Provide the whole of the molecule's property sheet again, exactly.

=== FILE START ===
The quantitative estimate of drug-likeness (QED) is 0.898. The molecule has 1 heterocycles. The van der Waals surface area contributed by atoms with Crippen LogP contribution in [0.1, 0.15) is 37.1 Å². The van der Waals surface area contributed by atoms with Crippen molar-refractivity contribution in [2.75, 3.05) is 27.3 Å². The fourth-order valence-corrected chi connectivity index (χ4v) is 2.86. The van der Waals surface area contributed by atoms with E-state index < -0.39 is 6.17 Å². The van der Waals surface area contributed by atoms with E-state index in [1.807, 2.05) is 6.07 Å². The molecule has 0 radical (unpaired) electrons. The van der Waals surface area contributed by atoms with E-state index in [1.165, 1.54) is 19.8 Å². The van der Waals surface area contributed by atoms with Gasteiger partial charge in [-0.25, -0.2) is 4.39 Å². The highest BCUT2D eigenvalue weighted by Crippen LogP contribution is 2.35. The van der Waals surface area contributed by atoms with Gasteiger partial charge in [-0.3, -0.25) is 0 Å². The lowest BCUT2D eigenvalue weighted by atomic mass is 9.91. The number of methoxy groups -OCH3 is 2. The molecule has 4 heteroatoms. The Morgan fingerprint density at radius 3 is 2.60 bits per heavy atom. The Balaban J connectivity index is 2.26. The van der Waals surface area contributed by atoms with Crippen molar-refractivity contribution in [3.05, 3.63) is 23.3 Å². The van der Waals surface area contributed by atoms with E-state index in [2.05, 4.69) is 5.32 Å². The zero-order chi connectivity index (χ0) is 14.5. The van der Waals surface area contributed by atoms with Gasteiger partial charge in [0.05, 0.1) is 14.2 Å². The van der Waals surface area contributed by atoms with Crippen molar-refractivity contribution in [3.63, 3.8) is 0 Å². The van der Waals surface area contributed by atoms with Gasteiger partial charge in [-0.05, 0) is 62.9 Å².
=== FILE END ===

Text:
The quantitative estimate of drug-likeness (QED) is 0.898. The molecule has 1 heterocycles. The van der Waals surface area contributed by atoms with Crippen LogP contribution in [0.1, 0.15) is 37.1 Å². The van der Waals surface area contributed by atoms with Crippen molar-refractivity contribution in [2.75, 3.05) is 27.3 Å². The fourth-order valence-corrected chi connectivity index (χ4v) is 2.86. The van der Waals surface area contributed by atoms with E-state index < -0.39 is 6.17 Å². The van der Waals surface area contributed by atoms with E-state index in [1.807, 2.05) is 6.07 Å². The molecule has 0 radical (unpaired) electrons. The van der Waals surface area contributed by atoms with E-state index in [1.165, 1.54) is 19.8 Å². The van der Waals surface area contributed by atoms with Gasteiger partial charge in [-0.25, -0.2) is 4.39 Å². The highest BCUT2D eigenvalue weighted by Crippen LogP contribution is 2.35. The van der Waals surface area contributed by atoms with Gasteiger partial charge in [-0.3, -0.25) is 0 Å². The lowest BCUT2D eigenvalue weighted by atomic mass is 9.91. The number of methoxy groups -OCH3 is 2. The molecule has 4 heteroatoms. The Morgan fingerprint density at radius 3 is 2.60 bits per heavy atom. The Balaban J connectivity index is 2.26. The van der Waals surface area contributed by atoms with Crippen molar-refractivity contribution in [3.05, 3.63) is 23.3 Å². The van der Waals surface area contributed by atoms with E-state index in [2.05, 4.69) is 5.32 Å². The zero-order chi connectivity index (χ0) is 14.5. The van der Waals surface area contributed by atoms with Gasteiger partial charge in [0.05, 0.1) is 14.2 Å². The van der Waals surface area contributed by atoms with Crippen molar-refractivity contribution in [3.63, 3.8) is 0 Å². The van der Waals surface area contributed by atoms with Gasteiger partial charge in [-0.05, 0) is 62.9 Å².